Yoga can help naturally lower heart rate, blood pressure and breathing rate which in turn can aid in lowering anxiety. Yoga may be a more appealing form of exercise for stress relief for some, as most forms of yoga intentionally incorporate breathing or meditation throughout exercises.

There are many types of yoga classes that range in physical demand. Like aerobic exercise, some studies have shown yoga to aid in managing stress response. 

4. High-Intensity Interval Training

All exercise may provide mental health benefits. However, some studies have shown high-intensity interval exercise (HIIT) reduces anxiety the most, especially in women. The anxiety lowering effect of high-intensity intervals may be felt an hour or longer after exercise.

High-intensity exercise typically involves doing exercise that elevates heart rate for a short burst of time. This is then followed by a rest period and repeated. 

For example, a typical high-intensity interval session may include doing exercises for one minute at a time followed by a 2 minute recovery break. The workout is cycled through for about 20 minutes or longer. 

5. Team Sports

Exercising outdoors with others in a team sport may be a preferred way to exercise, and some research suggests doing so may lead to anxiety relief. A 2019 study found individual sport athletes were more likely to report anxiety compared to those in team sports.

Team sports can offer a way to break social isolation and a way to participate with others in a friendly competition for a common goal. Check local listings for adult leagues of soccer, basketball, volleyball, dodgeball, flag football, or other team sports. 

6. Cycling

Another way to enjoy the outdoors while getting some aerobic exercise is with a bike. Cycling offers the opportunity to travel longer distances in a shorter period of time compared to walking or running. For those with any knee or hip problems, cycling may be a safer, more comfortable way to exercise.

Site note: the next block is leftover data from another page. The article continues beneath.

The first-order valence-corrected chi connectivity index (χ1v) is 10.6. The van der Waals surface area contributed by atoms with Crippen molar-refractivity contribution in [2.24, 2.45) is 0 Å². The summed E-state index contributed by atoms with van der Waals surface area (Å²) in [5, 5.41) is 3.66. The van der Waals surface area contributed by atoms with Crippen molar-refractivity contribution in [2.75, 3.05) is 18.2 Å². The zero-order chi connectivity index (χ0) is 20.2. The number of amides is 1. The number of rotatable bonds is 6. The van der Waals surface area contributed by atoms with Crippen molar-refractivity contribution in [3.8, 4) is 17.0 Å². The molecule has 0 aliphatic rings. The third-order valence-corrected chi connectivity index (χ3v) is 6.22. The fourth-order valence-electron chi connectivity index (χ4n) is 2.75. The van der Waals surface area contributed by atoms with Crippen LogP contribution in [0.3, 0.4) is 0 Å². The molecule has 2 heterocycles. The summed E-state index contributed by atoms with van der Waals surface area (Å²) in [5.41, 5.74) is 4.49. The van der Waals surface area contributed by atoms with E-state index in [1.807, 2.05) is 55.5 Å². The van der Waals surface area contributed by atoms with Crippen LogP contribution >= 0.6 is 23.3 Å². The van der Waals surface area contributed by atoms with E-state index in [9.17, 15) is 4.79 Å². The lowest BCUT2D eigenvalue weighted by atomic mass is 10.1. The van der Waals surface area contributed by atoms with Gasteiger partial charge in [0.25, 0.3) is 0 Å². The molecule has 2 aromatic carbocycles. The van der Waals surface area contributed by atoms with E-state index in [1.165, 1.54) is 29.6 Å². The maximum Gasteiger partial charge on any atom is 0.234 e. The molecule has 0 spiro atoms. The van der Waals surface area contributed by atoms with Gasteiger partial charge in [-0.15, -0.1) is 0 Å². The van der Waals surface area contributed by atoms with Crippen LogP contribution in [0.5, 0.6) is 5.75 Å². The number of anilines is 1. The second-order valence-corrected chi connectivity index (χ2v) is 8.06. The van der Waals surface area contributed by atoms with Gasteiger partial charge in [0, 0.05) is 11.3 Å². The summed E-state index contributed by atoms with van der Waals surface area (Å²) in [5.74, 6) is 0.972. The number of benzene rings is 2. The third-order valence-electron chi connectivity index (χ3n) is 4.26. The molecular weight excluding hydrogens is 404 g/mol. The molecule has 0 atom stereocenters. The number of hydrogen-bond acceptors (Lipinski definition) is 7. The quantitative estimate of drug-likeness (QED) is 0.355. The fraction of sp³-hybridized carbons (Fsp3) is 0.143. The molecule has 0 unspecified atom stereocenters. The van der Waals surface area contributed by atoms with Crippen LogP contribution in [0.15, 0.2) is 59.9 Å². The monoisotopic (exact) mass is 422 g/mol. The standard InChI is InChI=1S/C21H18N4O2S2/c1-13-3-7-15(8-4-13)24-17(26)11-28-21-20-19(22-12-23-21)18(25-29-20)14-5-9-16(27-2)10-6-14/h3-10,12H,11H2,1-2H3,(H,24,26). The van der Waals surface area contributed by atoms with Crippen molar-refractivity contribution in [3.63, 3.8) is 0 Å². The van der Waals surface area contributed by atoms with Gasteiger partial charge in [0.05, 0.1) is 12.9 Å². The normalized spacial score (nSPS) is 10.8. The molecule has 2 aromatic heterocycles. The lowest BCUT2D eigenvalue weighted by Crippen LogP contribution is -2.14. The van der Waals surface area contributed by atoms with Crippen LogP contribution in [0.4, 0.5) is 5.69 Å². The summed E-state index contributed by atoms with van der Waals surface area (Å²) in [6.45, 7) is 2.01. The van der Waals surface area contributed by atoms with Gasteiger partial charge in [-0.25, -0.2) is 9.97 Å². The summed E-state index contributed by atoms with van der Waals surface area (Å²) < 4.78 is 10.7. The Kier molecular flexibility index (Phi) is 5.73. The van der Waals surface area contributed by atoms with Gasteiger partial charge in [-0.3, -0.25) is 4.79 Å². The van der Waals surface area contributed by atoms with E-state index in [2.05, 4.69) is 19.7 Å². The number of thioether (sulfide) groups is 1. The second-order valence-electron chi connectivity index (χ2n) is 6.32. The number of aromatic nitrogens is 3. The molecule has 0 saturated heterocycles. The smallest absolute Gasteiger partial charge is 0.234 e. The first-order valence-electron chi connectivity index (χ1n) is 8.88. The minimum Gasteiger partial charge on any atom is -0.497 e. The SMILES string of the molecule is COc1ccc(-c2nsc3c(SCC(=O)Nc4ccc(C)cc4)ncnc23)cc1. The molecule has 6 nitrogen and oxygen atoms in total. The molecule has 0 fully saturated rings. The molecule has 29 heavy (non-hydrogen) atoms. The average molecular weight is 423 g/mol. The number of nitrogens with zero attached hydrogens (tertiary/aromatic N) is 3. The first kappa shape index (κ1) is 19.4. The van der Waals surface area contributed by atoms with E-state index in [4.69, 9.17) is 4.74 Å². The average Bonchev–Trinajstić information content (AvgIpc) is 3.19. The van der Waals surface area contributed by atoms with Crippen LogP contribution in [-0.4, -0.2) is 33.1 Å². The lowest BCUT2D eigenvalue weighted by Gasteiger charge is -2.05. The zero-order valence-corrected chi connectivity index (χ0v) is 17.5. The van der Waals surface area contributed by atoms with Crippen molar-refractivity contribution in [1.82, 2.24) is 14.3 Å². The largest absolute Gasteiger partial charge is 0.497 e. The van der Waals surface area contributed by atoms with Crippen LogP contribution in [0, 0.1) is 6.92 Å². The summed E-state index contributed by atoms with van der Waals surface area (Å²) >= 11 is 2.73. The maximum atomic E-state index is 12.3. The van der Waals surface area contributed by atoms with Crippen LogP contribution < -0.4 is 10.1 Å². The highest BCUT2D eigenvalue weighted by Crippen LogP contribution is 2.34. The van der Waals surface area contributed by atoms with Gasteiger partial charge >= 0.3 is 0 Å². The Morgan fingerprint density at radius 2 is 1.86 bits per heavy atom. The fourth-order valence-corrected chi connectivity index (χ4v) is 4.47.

Practice safe outdoor cycling by:

  • Wearing protective gear
  • Following local safety laws on streets
  • Using trails or bike paths when available and as much as possible

Also just like walking or jogging, gradually work up to increasing time and/or intensity on the bike. 

7. Dancing

Dance may be an effective way to treat anxiety, as dancing can be used as an outlet for creative expression and/or reduce stress from anxious thoughts. 

Dance therapy is done with a dance movement therapist and may be best for those suffering from PTSD and other forms of trauma.

If enjoying dancing and finding it stress relieving, use dance as a form of exercise alone or as part of a group. If dancing outside sounds intimidating and slightly embarrassing, try finding a quiet, secluded place in nature. 

8. Breathing Exercises

Slowing heart rate and breathing rate can be key to calming anxiety quickly. Simply getting outside and practicing breathing exercises may be the most beneficial anxiety exercise to feel immediate relief. For individual recommendations for lowering anxiety and best breathing exercises to implement, consult a healthcare professional. 

Deep breathing or 4-7-8 breathing are commonly suggested breathing exercises and can be done while laying in the grass or other calming space outside. The 4-7-8 method includes breathing in through the nose for 4 seconds, holding for 7 seconds then breathing out through the mouth for 8 seconds. 

Overall, seek out professional guidance if managing an anxiety disorder, depression, or other mental health or mood disorder. While these outdoor exercises can be helpful, they should not replace treatment from a licensed professional.


Exercise for Stress and Anxiety. Anxiety and Depression Association of America, ADAA.